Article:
v. To manufacture something at the molecular level using nanotechnology.
Other Forms
Hope's chosen medium is "nanofacture," a neologism that describes fabrication at a molecular level. He builds his paintings using a cobbled-together toolkit of hard and softwares, starting with a molecular modeling software called PyMol and ending with a RepRap 3D printer.
—Kelsey Campbell-Dollaghan , “Artist 'Nanofactures' Paintings Using a 3D Printer and Molecular Modelling Software,” Gizmodo, April 24, 2013
The result: "DNA machines have been built, as a route to nanorobotics," Seeman told UPI's Nano World. "Nanofacturing of new and revolutionary materials is going to result from some of these devices."
—Charles Q. Choi, “Nano World: DNA Meets Nanotechnology,” Space Daily, January 18, 2005
1998 (earliest)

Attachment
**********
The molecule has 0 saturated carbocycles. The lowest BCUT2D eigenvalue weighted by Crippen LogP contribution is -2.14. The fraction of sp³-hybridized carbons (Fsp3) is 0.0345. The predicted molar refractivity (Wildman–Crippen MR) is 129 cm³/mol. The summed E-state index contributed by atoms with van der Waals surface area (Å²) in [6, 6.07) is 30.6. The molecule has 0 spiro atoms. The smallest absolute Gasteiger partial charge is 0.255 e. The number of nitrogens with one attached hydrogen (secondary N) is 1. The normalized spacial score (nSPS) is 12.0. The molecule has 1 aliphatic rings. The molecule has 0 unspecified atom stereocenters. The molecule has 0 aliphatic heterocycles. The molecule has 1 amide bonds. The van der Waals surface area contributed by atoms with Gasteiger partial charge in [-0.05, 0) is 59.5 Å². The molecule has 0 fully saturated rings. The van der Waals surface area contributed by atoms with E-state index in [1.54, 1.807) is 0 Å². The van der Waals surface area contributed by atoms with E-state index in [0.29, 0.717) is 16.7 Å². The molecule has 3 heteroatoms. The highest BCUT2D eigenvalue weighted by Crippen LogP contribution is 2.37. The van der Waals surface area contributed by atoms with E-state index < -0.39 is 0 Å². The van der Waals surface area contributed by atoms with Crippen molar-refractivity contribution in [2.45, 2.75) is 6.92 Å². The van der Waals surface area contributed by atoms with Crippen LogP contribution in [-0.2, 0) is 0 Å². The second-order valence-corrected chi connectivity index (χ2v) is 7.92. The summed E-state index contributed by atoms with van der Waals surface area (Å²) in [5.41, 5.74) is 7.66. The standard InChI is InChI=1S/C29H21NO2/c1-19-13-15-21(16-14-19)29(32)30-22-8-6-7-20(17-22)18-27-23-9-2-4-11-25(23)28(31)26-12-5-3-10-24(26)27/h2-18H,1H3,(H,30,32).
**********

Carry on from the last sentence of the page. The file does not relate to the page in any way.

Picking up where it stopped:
Every atom will be in the right place, as specified by the computer program driving its assembly, tugged and herded into place by machines smaller than a virus and many times smarter. True, you can also expect to manufacture — to nanofacture — tiny dedicated computers the size of bacteria…

If you had a nanofacturing system and a supply of raw materials, there's no obvious reason why you couldn't mint anything not forbidden by the laws of physics.
—Damien Broderick, August 29, 1998
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